In 2004, Ewan McGregor and Charley Boorman circumnavigated the globe on a pair of BMW R1150 GS Adventure motorcycles. There were actually three bikes: the third was ridden by a cameraman. Starting in London, they rode across Western and Central Europe then on to Ukraine, Western Russia, Kazakhstan, Mongolia, Siberia and Canada, over a cumulative distance of almost 19,000 miles.
The ride was featured in a TV series called Long Way Round. This was shown on Sky and the BBC before being released to two DVD boxed sets including a special edition boxed set for the trip’s anniversary. The adventure increased the awareness of two-wheel globetrotting many times over and inspired countless motorcycle riders to take off around the world on their own two-wheeled adventures.
McGregor wanted to do the trip on BMW motorcycles, while Boorman preferred the specialist off-road and adventure bikes made by KTM. After off-road tests on KTM and BMW machines, McGregor agreed to go for KTMs, but KTM ultimately declined to provide them with promotional bikes out of concern that the team might fail. This turned out to be a bad decision.
BMW then contributed three BMW R1150GS all-terrain motorcycles, which were modified to help the team achieve and document their mission. They were also equipped with cameras, microphones and display/viewfinder screens mounted on the dashboards. A customised GPS with specially mapped waypoints in Mongolia and Siberia was crucial in areas with no roads or signposts.
BMW also supplied GS motorcycles for the second ride: Long Way Down. The R1200 GS Adventures were kitted out in a similar way. All four bikes are still owned by BMW and have been exhibited many times.
Having owned two very similar GSs – a later twin spark 2005 BMW 1150 GS Adventure and 2007 R1200 GS – to the base models used by Boorman and McGregor, I can testify to great build quality on both. When it comes to used bike prices and residual values, decent build quality gives the bikes an inherent price advantage over lesser bikes from the same market niche.
When one also factors in the higher cost new of BMW motorcycles and consumer perceptions of enhanced badge value, the combined effect on used prices can be significant. While one would probably not claim that McGregor and Boorman’s adventure rides alone have helped preserve strong brand values for GS motorcycles, the effect of the shows on the profile for these bikes and the clear demonstration of their ability to tackle adventures of this scale with few modifications was undeniably positive for used prices.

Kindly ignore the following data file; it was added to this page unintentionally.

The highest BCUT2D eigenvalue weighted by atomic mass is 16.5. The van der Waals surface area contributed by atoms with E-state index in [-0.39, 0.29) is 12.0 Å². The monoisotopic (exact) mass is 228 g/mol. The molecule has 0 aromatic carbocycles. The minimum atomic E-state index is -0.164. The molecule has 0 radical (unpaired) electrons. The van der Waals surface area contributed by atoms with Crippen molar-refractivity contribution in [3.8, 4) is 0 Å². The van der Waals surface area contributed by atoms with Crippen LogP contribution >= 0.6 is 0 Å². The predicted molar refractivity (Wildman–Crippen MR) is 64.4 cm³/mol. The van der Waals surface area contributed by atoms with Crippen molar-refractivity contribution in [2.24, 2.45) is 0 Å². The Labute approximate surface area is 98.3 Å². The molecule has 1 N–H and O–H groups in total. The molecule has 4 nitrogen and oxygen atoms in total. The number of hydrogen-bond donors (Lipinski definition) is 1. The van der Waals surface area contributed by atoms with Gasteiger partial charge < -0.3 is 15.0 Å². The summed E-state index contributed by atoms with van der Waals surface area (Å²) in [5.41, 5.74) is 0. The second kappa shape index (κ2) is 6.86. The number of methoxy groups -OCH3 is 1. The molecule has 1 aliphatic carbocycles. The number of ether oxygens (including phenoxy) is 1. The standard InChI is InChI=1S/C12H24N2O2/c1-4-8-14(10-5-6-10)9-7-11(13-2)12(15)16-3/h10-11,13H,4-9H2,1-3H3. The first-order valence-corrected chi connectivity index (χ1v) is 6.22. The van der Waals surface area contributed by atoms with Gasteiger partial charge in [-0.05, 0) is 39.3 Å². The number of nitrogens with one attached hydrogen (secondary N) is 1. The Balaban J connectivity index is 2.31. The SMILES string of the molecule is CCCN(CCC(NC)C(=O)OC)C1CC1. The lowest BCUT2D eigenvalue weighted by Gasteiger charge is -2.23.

Anyone who has looked into buying a BMW R1150 GS Adventure knows just how well these bikes hold their money. Mine has not dropped a penny in the four years I have owned it, and this is despite a total production for BMW R1150 GS and GS Adventure models of over 75,000 bikes. This level of supply is usually a killer for residual values for such a niche motorcycle, so the McGregor Effect should not be underestimated.
Ewan McGregor rides electric Harley Davidson
Now McGregor and Boorman are back on two wheels, riding 13,000 miles through South and Central America, en route to Los Angeles. This time, the pair are on electric Harley Davidson motorcycles, so the challenge has been ramped up a bit, both in choosing bikes that seem to be ill-suited to adventure riding and swapping the IC drivetrain to run with electric power instead. The trailer for the series (below) shows all the points would one would expect – range anxiety, dependence on AC infrastructure in less developed countries, weight and style of bike and so on. This all increases the watchability of the ride and, done properly, rubs off well for all those brands who contribute to the adventure.